Friday, September 12, 2008

Lemongrass and Ginger Iced Tea

I'm sure you have heard of mint iced tea. But have you heard of Lemongrass and Ginger iced tea? It is a refreshing drink that is so easy to make. If you know how to brew a regular cup of tea, then you can easily make this as well. But first, let's talk about the health benefits.

The lemongrass is a bushy plant that is easy to grow. I should know. I do not exactly have a green thumb and yet, I was able to grow these pots in my balcony "garden." I have written about the health benefits of lemongrass before. Post here. Early studies have shown that lemongrass can fight cancer. Lemongrass contains "citral" the component that gives lemongrass its citrusy scent and aroma; and that this component causes the cancer cells in our body to die. The cancer cells die while the healthy cells live, thus helping the cancer patient to be healed. Thus, we should take advantage of this plant's healing properties even while we are still healthy. We usually use the leaves to make tea.

In the Philippines, Ginger is believed to cure cough and sore throat. Warm ginger tea (salabat) is usually prescribed to people with minor irritations of the throat, and from personal experience, it does work! Ginger may also decrease joint pain from arthritis and may lower chlolesterol, and is usually helpful for those who have heart disease. Gingers are also easy to grow. In fact, the very first plant that I grew successfully is the ginger. Why? Because they do not have to be watered often. You do not have to pay attention to the leaves and stems. And the roots (the ginger) just grow all by themselves! Of course, I think one major thing we have to do is to make sure that our soil is rich and organic so we can produce big knobs of roots. :)

For the iced tea today, I used black tea. Though in Chinese, it is called "red" tea. All real teas are made from the camellia sinensis plant. The black tea is fermented (the green tea is not) and therefore retains its flavor for a long time, is darker in color and contains more caffeine than the other kinds of tea. But of course all teas are rich in polyphenols, which means all teas are good sources of anti-oxidants.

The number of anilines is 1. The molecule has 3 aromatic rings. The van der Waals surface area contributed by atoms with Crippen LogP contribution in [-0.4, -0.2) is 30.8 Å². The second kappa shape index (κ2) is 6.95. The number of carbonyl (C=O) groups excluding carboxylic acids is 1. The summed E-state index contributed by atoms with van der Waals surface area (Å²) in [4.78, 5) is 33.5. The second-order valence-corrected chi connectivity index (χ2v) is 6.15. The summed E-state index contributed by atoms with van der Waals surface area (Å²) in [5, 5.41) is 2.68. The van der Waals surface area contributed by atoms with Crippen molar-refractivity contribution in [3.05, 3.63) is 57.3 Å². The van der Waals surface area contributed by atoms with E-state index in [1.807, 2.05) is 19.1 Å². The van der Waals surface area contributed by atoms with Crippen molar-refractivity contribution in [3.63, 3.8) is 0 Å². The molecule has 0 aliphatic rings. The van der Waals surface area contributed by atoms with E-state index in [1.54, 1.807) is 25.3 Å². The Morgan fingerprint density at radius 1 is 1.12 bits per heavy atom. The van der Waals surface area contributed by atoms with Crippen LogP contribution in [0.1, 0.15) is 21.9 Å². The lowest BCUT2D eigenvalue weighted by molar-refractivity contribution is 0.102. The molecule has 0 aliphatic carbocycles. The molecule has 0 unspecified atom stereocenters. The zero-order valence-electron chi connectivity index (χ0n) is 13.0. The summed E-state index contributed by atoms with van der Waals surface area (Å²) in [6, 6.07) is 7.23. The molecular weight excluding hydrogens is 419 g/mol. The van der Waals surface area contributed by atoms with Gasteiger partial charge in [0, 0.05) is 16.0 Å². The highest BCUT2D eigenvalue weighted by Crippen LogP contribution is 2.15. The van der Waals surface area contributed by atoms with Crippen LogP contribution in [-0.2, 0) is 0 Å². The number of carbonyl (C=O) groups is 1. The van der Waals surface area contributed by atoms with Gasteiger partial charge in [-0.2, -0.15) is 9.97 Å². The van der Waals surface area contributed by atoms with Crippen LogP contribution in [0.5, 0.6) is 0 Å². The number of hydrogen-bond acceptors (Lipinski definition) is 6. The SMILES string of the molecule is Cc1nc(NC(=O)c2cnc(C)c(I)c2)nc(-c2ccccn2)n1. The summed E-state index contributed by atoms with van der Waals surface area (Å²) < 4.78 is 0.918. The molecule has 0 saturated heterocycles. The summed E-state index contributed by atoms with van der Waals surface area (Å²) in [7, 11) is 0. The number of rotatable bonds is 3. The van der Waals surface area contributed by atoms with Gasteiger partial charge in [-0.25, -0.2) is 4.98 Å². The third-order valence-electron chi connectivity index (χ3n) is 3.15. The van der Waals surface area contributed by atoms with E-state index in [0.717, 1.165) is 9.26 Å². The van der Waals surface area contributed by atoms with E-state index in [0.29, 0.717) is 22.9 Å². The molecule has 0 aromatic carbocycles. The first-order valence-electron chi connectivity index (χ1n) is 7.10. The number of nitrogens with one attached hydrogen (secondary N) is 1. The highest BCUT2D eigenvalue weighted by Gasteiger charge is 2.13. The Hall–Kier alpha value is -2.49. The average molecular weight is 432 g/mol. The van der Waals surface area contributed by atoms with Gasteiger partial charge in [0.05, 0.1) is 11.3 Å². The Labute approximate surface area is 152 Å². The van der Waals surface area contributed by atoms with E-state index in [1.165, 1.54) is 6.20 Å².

To make this refreshing cup of tea, I used a coffee press. Am I wierd? Brewing tea in a coffee press? But it is very convenient to use! I just put into my (500 ml - size) coffee press:

the black tea leaves, blanched
2 pcs lemongrass leaves, washed, cut into 1 inch pieces
1 inch knob of ginger, peeled, julienned
sugar or sugar substitute, to taste, optional

Boil a pot of water. And pour into the coffee press. Steep everything for 4 to 5 minutes. Strain out the tea leaves, lemongrass and ginger. Let the tea cool down. Pour into glasses and add ice. I do not take sugar with my tea or coffee so I did not add any for myself. But the kids do add sugar to their teas.

Easy, is it not? You just add ginger and lemongrass when you brew your cup of tea, and you get a more healthy kind of drink! You can drink this hot or cold.

Another thing. I do not know why I have this habit of blanching my tea leaves first. I pour a little amount of boiling water into the leaves, just enough that all leaves are submerged, then, swirl the leaves and water together, and pour the hot water out. I will only drink the brew of the second (or third) hot water. This is to make sure the leaves are "cleaned." Am I considered an obsessive-compulsive then? My mother said she knew of an Auntie who makes this blanching and cleaning three times. Do you blanch your tea leaves, too? Of course I am talking about loose tea leaves here. I do not think those tea bags need blanching.

I am sharing this refreshing drink with the Grow Your Own Community, hosted this time by the one and only "soon-to-be-master-chef" who cooks a lot - NoobCook! Grow Your Own, the brainchild of Andrea of Andrea's Recipes, is a twice-a-month blogging event that celebrates the foods we grow or raise ourselves and the dishes we make using our homegrown products. To see last week's anniversary edition round-up, please check out Andrea's Recipes here.


Anonymous said...

I read somewhere that nearly 80% of caffeine is extracted in the first 30 seconds of steeping. So if you blanch your tea then you are reducing your caffeine intake which is a good thing.

Soli Deo Gloria said...

Wow! Thanks for the tip, Joseph! This just shows that most of the time, being an OC (Obsessive-compulsive) pays... hee hee :)

lubnakarim06 said...

Wow this is very refreshing and all time favourite drink to me. Nice pic too. Tofu looks awesome.

Anonymous said...

Nice photo and recipe!! Lemongrass & ginger tea is one of my faves!! I think using a coffee press is just a cool idea, I will copy you next time hehe... Thank you for submitting such a wonderful, informative post to GYO!!~

Soli Deo Gloria said...

Thanks Kitchen Flavours! May you have a blessed season!

Thanks Noobcook! Looking forward to the round-up! :)

Andrea Meyers said...

Lemongrass is one of my favorite plants and I need to find one for next season. In our area we have to bring them indoors for the winter. Your tea sounds delicious!

cheap viagra said...

Great post and you're doing an important contribution, specially posting this kind of entries... by the way, why you are forgetting the main point behind all this? it's all about studies and medicine development, this could be your next topic and I will be able to read it. 2j3j

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